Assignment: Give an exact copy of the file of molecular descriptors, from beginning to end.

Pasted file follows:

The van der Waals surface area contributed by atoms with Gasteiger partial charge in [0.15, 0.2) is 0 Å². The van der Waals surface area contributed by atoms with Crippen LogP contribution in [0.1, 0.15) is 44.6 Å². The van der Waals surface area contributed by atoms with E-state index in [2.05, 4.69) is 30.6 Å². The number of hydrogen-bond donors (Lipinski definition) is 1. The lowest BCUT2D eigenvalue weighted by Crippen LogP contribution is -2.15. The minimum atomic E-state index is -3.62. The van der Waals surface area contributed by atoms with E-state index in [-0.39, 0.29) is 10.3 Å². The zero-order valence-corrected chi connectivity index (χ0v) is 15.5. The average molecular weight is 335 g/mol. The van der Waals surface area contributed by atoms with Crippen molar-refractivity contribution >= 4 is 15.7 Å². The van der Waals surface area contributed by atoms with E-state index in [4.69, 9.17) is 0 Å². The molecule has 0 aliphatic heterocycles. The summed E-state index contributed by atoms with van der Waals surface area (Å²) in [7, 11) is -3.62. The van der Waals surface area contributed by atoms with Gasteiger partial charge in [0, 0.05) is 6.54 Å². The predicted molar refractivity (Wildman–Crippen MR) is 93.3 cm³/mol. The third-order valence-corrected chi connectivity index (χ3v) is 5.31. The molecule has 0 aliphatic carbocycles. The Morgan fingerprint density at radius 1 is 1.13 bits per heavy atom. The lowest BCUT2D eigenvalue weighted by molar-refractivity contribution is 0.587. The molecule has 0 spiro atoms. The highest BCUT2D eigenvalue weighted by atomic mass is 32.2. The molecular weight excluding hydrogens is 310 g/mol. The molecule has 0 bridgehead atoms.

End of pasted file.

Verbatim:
The van der Waals surface area contributed by atoms with Gasteiger partial charge in [0.15, 0.2) is 0 Å². The van der Waals surface area contributed by atoms with Crippen LogP contribution in [0.1, 0.15) is 44.6 Å². The van der Waals surface area contributed by atoms with E-state index in [2.05, 4.69) is 30.6 Å². The number of hydrogen-bond donors (Lipinski definition) is 1. The lowest BCUT2D eigenvalue weighted by Crippen LogP contribution is -2.15. The minimum atomic E-state index is -3.62. The van der Waals surface area contributed by atoms with E-state index in [-0.39, 0.29) is 10.3 Å². The zero-order valence-corrected chi connectivity index (χ0v) is 15.5. The average molecular weight is 335 g/mol. The van der Waals surface area contributed by atoms with Crippen molar-refractivity contribution >= 4 is 15.7 Å². The van der Waals surface area contributed by atoms with E-state index in [4.69, 9.17) is 0 Å². The molecule has 0 aliphatic heterocycles. The summed E-state index contributed by atoms with van der Waals surface area (Å²) in [7, 11) is -3.62. The van der Waals surface area contributed by atoms with Gasteiger partial charge in [0, 0.05) is 6.54 Å². The predicted molar refractivity (Wildman–Crippen MR) is 93.3 cm³/mol. The third-order valence-corrected chi connectivity index (χ3v) is 5.31. The molecule has 0 aliphatic carbocycles. The Morgan fingerprint density at radius 1 is 1.13 bits per heavy atom. The lowest BCUT2D eigenvalue weighted by molar-refractivity contribution is 0.587. The molecule has 0 spiro atoms. The highest BCUT2D eigenvalue weighted by atomic mass is 32.2. The molecular weight excluding hydrogens is 310 g/mol. The molecule has 0 bridgehead atoms.